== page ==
Klima DAO: Treasury Mechanics For Non-Crypto People
As a non-crypto person, it took me some time to understand (at least some of) the details behind Klima DAO and what happens under the hood.
Below I want to share my research and understanding of this with the hope that it helps others and saves them time. It will be based on busy pictures and less text.
If you are completely new to Klima DAO, better start with this.
Obligatory disclaimer: this is not financial advice, I am not a financial advisor, please DYOR and remember that this is a very early stage crypto project, which can fail in many ways imaginable and you can lose 100% of your money.
If you are not discouraged so far, read on.
First, a reminder what happens first from the perspective of a new Klima user who wants to participate and invest.
Any new investor needs to buy BCT or provide liquidity and bond in order to get KLIMA. You can also buy directly on Sushi at full price, but bonding offers a discount to the market price.
What happens at the DAO when people bond?
Here is my “translation” of the code mechanics into a financial explanation that makes more sense to me if I view Klima as a business and the below as a simplified “Profit and Loss Statement”.
This chart uses arbitrary numbers.
Try to read the above as a financial statement of a business, it will start to make a bit more sense. Gross revenues is what comes in as a result of the market price premium of Klima. The “cash cost” is paying stakers and the DAO cut is like a “non cash item” because no BCT is “consumed” for minting it, hence it does not decrease the Gross Profit. The 10% DAO cut can be perceived as a dilution item (more on this later).
The DAO budget is used to pay contributors for their work for the DAO the way I understand it (read more about it in the Dilution section below). As of today, the DAO has accumulated a war chest of ca. 11,000 KLIMA worth $4.2m at current market prices.
All clear? Good, now check the same thing, but using real data from the 12.12.2021.
This already feels too much, apologies, I am not the best in converting data to pictures.
Dilution is paramount to understand with Klima DAO, because the DAO runs on minting new KLIMA and paying staking rewards. There are three things we all should know:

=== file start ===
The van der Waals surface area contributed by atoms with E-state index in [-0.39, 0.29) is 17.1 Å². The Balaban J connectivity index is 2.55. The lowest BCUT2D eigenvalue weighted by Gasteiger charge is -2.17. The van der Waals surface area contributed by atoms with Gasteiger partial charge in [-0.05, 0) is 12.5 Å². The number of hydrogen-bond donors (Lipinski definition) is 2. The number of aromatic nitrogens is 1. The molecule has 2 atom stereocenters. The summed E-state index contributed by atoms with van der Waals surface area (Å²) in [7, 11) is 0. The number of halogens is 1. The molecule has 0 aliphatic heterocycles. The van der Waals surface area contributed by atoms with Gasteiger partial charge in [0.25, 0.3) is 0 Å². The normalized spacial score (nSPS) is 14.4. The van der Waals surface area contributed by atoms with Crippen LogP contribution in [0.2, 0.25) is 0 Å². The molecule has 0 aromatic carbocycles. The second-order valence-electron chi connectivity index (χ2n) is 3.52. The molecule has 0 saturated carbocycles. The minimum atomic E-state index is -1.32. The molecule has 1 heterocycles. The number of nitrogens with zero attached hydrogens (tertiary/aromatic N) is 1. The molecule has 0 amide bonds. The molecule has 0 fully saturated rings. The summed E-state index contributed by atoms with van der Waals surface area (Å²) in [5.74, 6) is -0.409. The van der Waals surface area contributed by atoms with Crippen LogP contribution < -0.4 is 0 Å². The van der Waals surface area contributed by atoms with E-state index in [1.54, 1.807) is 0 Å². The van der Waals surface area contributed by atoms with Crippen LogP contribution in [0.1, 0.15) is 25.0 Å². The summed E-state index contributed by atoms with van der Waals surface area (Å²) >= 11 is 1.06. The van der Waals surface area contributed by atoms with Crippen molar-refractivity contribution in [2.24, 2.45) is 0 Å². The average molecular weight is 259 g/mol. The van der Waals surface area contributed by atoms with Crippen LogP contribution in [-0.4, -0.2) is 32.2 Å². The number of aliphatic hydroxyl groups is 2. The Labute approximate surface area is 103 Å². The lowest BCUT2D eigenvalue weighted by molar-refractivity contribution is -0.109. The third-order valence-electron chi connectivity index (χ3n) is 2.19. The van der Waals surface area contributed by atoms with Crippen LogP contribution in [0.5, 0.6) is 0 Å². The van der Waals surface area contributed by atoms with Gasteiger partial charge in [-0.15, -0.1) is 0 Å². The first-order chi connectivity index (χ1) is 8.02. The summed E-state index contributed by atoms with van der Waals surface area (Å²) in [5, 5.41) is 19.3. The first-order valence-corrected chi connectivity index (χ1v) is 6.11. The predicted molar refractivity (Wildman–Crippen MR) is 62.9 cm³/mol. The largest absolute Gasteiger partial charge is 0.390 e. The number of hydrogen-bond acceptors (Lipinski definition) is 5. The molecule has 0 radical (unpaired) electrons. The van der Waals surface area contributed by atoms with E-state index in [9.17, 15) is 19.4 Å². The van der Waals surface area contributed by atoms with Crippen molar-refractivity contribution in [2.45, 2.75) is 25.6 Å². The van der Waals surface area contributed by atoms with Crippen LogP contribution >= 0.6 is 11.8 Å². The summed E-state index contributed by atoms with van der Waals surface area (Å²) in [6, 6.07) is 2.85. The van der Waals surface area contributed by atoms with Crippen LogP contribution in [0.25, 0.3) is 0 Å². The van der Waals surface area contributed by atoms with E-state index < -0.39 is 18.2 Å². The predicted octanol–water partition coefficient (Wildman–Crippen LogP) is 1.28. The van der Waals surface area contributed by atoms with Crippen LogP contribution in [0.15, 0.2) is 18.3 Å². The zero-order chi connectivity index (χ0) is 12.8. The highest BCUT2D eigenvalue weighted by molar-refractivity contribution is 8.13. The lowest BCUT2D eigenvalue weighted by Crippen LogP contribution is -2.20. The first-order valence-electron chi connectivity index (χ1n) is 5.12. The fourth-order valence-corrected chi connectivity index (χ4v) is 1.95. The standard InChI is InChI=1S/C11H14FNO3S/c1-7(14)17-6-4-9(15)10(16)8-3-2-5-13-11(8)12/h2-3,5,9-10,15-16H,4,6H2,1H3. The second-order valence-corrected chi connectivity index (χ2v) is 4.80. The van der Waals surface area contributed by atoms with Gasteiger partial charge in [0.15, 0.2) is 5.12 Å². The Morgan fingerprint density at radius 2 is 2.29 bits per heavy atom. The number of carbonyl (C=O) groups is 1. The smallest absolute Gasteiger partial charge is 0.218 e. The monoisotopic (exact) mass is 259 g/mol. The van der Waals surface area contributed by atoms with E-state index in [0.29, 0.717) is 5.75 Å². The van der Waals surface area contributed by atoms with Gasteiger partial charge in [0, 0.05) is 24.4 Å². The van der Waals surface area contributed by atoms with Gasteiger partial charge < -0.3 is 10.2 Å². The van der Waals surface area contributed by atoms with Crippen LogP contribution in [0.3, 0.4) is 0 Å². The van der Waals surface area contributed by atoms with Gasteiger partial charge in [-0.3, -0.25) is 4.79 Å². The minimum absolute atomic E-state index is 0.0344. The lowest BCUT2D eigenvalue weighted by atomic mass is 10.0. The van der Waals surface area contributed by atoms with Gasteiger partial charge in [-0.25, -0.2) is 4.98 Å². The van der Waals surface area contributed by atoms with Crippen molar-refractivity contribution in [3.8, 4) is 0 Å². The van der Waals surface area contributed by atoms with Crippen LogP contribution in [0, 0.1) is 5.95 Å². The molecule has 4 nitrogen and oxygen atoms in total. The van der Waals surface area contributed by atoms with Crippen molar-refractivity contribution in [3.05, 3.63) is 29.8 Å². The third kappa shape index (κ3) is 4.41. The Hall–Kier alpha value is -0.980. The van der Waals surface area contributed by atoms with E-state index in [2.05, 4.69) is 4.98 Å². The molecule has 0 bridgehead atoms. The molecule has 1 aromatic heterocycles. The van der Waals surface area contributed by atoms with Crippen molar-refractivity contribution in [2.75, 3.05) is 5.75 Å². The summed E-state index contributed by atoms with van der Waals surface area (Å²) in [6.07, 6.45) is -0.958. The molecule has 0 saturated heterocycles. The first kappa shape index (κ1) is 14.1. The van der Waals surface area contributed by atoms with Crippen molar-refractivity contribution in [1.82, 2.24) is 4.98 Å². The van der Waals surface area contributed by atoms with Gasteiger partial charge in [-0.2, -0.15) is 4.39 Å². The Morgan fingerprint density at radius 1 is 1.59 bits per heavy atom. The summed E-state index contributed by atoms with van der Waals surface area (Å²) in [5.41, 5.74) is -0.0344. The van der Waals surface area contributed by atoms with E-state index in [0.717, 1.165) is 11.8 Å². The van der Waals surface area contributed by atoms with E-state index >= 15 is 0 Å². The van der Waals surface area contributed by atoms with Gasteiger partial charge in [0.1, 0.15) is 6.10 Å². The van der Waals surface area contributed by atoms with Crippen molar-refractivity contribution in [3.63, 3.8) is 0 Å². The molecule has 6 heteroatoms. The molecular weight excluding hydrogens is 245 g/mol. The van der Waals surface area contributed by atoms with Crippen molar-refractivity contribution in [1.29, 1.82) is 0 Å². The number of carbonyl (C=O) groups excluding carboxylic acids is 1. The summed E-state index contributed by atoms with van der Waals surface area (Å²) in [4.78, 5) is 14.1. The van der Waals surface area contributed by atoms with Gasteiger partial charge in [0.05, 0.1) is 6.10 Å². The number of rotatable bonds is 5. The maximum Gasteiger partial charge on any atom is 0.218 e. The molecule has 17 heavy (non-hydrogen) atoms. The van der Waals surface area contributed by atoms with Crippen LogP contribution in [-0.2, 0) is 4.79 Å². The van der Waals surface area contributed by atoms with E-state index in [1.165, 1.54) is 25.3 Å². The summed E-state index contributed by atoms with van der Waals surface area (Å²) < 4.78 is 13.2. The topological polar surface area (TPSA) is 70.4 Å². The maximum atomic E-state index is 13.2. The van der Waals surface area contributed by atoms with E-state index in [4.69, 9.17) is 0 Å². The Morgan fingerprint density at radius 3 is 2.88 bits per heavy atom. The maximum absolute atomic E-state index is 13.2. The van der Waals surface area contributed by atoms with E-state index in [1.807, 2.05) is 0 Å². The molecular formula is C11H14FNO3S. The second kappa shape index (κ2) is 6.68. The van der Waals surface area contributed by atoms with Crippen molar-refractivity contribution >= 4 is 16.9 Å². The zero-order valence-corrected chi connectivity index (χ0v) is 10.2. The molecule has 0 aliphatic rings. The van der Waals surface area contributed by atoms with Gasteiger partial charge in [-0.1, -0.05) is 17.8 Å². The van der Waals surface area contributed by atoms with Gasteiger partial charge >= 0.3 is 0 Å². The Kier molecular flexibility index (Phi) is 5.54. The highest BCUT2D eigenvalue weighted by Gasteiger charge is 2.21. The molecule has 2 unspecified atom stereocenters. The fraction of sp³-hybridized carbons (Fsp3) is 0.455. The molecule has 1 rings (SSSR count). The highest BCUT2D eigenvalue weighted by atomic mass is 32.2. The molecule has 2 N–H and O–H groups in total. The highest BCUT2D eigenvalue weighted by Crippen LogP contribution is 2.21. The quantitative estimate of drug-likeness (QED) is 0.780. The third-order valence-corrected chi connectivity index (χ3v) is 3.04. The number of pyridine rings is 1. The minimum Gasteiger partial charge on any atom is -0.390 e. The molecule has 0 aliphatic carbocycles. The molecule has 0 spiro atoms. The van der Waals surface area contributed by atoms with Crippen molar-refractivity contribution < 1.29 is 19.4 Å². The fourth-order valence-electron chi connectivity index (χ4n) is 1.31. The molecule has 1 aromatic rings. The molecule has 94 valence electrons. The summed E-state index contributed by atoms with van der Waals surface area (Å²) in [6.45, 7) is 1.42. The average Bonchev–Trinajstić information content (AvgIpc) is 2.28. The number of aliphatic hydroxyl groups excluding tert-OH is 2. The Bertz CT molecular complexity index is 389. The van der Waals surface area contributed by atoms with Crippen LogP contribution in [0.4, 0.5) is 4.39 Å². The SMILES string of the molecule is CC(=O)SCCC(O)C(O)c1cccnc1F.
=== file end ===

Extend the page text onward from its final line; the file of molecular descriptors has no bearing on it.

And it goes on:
- Own KLIMA, but don’t stake: you get exposed to the full force of dilution and your share in the total KLIMA will be reduced dramatically over time due to the massive APY. Imagine if you are an investor in a startup and the founder issues new shares every single day without you participating. Over time, your stake will be worth a fraction of the initial value.
- Own KLIMA and stake. Great, you are keeping your share in the total supply. Almost.
- Dilution from bonding: bonds are the natural way for the DAO to acquire BCT so we can’t do without them. They work with discounts to the market price. That means that every time you buy 1 KLIMA, you pay just a bit less than the market price. This is a necessary evil for the DAO to operate and incentivize people to part with their BCT and liquidity pool tokens. The side effect is that the discounts dilute everyone else by a small amount. The DAO team is well aware of this and manage the bonding capacity in a way to optimize the trade off between incentivizing the accumulation of new assets and not affecting the stakers too much.
- Dilution from DAO’s take: as you’ve seen above, they automatically mint new KLIMA = 10% of every new KLIMA issued to bonders. It is important to understand that this is not directly backed by the BCT at the bonding price, rather it is implicitly backed because the bonding revenue is high enough to cover this additional minting. This newly created Klima are set aside for the DAO operations, paying contributors, running business development, incentivizing partners etc. It generally sits idle in an account and does not affect circulating supply and is not staked. It is only when it is paid out that it enters circulation if the recipients stake it. Then we all get diluted a bit, but the idea is that this hopefully comes with benefits for the DAO and an increase in its value.